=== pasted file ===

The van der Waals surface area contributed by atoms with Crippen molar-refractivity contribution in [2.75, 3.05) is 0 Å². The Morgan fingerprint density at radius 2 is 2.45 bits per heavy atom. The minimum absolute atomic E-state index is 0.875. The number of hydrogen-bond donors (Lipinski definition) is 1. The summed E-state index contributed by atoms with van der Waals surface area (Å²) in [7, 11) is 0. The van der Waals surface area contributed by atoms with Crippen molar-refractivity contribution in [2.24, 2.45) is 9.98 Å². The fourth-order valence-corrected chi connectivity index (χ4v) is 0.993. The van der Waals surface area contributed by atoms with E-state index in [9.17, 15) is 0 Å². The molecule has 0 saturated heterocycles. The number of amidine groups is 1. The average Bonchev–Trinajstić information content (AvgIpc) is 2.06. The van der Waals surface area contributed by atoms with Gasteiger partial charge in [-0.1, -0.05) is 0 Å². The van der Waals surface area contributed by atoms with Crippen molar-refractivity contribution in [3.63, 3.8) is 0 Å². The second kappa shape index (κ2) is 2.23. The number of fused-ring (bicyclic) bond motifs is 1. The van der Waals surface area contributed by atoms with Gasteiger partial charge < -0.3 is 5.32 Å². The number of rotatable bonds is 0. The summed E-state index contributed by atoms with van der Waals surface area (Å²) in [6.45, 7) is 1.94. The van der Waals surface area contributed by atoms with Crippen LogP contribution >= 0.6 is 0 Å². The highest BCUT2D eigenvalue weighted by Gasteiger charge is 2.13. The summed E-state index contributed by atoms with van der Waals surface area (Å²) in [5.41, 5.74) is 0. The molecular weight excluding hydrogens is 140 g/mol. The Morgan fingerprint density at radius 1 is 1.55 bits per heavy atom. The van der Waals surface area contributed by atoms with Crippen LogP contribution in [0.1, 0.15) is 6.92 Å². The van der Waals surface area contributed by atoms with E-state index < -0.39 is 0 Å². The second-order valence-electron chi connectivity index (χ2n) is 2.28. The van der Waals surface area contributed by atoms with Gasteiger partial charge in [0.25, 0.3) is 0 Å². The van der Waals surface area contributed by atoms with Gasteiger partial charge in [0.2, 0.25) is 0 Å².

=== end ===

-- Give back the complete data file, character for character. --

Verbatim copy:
The van der Waals surface area contributed by atoms with Crippen molar-refractivity contribution in [2.75, 3.05) is 0 Å². The Morgan fingerprint density at radius 2 is 2.45 bits per heavy atom. The minimum absolute atomic E-state index is 0.875. The number of hydrogen-bond donors (Lipinski definition) is 1. The summed E-state index contributed by atoms with van der Waals surface area (Å²) in [7, 11) is 0. The van der Waals surface area contributed by atoms with Crippen molar-refractivity contribution in [2.24, 2.45) is 9.98 Å². The fourth-order valence-corrected chi connectivity index (χ4v) is 0.993. The van der Waals surface area contributed by atoms with E-state index in [9.17, 15) is 0 Å². The molecule has 0 saturated heterocycles. The number of amidine groups is 1. The average Bonchev–Trinajstić information content (AvgIpc) is 2.06. The van der Waals surface area contributed by atoms with Gasteiger partial charge in [-0.1, -0.05) is 0 Å². The van der Waals surface area contributed by atoms with Crippen molar-refractivity contribution in [3.63, 3.8) is 0 Å². The second kappa shape index (κ2) is 2.23. The number of fused-ring (bicyclic) bond motifs is 1. The van der Waals surface area contributed by atoms with Gasteiger partial charge < -0.3 is 5.32 Å². The number of rotatable bonds is 0. The summed E-state index contributed by atoms with van der Waals surface area (Å²) in [6.45, 7) is 1.94. The van der Waals surface area contributed by atoms with Crippen LogP contribution >= 0.6 is 0 Å². The highest BCUT2D eigenvalue weighted by Gasteiger charge is 2.13. The summed E-state index contributed by atoms with van der Waals surface area (Å²) in [5.41, 5.74) is 0. The molecular weight excluding hydrogens is 140 g/mol. The Morgan fingerprint density at radius 1 is 1.55 bits per heavy atom. The van der Waals surface area contributed by atoms with Crippen LogP contribution in [0.1, 0.15) is 6.92 Å². The van der Waals surface area contributed by atoms with E-state index < -0.39 is 0 Å². The second-order valence-electron chi connectivity index (χ2n) is 2.28. The van der Waals surface area contributed by atoms with Gasteiger partial charge in [0.25, 0.3) is 0 Å². The van der Waals surface area contributed by atoms with Gasteiger partial charge in [0.2, 0.25) is 0 Å².